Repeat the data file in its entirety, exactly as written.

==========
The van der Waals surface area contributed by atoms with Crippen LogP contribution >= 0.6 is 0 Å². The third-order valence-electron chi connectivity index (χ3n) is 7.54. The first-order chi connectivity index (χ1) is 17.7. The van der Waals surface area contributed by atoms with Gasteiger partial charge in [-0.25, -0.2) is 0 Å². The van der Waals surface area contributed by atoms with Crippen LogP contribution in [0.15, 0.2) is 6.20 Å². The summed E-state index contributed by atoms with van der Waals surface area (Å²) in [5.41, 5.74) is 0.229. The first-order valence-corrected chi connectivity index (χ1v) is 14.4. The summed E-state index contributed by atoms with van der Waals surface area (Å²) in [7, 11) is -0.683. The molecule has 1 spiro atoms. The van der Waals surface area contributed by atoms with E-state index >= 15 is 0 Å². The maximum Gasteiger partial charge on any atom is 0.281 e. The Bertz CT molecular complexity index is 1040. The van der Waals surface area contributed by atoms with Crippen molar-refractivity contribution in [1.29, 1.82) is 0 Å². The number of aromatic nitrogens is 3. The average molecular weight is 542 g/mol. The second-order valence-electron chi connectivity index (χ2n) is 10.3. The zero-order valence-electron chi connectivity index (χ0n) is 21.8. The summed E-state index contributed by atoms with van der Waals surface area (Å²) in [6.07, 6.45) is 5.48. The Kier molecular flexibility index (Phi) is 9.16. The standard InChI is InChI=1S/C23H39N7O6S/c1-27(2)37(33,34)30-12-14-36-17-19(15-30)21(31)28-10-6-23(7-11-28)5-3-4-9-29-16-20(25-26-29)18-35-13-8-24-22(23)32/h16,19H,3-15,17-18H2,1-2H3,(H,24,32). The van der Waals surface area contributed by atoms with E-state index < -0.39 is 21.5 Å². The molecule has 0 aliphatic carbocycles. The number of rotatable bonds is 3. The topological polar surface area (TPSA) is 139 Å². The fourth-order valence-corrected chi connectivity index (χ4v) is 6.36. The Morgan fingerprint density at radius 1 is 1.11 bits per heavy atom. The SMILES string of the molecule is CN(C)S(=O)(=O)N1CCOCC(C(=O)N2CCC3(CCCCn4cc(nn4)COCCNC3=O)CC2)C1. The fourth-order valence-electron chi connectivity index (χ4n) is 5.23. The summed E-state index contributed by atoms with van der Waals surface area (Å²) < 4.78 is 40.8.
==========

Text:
The van der Waals surface area contributed by atoms with Crippen LogP contribution >= 0.6 is 0 Å². The third-order valence-electron chi connectivity index (χ3n) is 7.54. The first-order chi connectivity index (χ1) is 17.7. The van der Waals surface area contributed by atoms with Gasteiger partial charge in [-0.25, -0.2) is 0 Å². The van der Waals surface area contributed by atoms with Crippen LogP contribution in [0.15, 0.2) is 6.20 Å². The summed E-state index contributed by atoms with van der Waals surface area (Å²) in [5.41, 5.74) is 0.229. The first-order valence-corrected chi connectivity index (χ1v) is 14.4. The summed E-state index contributed by atoms with van der Waals surface area (Å²) in [7, 11) is -0.683. The molecule has 1 spiro atoms. The van der Waals surface area contributed by atoms with E-state index >= 15 is 0 Å². The maximum Gasteiger partial charge on any atom is 0.281 e. The Bertz CT molecular complexity index is 1040. The van der Waals surface area contributed by atoms with Crippen molar-refractivity contribution in [1.29, 1.82) is 0 Å². The number of aromatic nitrogens is 3. The average molecular weight is 542 g/mol. The second-order valence-electron chi connectivity index (χ2n) is 10.3. The zero-order valence-electron chi connectivity index (χ0n) is 21.8. The summed E-state index contributed by atoms with van der Waals surface area (Å²) in [6.07, 6.45) is 5.48. The Kier molecular flexibility index (Phi) is 9.16. The standard InChI is InChI=1S/C23H39N7O6S/c1-27(2)37(33,34)30-12-14-36-17-19(15-30)21(31)28-10-6-23(7-11-28)5-3-4-9-29-16-20(25-26-29)18-35-13-8-24-22(23)32/h16,19H,3-15,17-18H2,1-2H3,(H,24,32). The van der Waals surface area contributed by atoms with E-state index < -0.39 is 21.5 Å². The molecule has 0 aliphatic carbocycles. The number of rotatable bonds is 3. The topological polar surface area (TPSA) is 139 Å². The fourth-order valence-corrected chi connectivity index (χ4v) is 6.36. The Morgan fingerprint density at radius 1 is 1.11 bits per heavy atom. The SMILES string of the molecule is CN(C)S(=O)(=O)N1CCOCC(C(=O)N2CCC3(CCCCn4cc(nn4)COCCNC3=O)CC2)C1. The fourth-order valence-electron chi connectivity index (χ4n) is 5.23. The summed E-state index contributed by atoms with van der Waals surface area (Å²) < 4.78 is 40.8.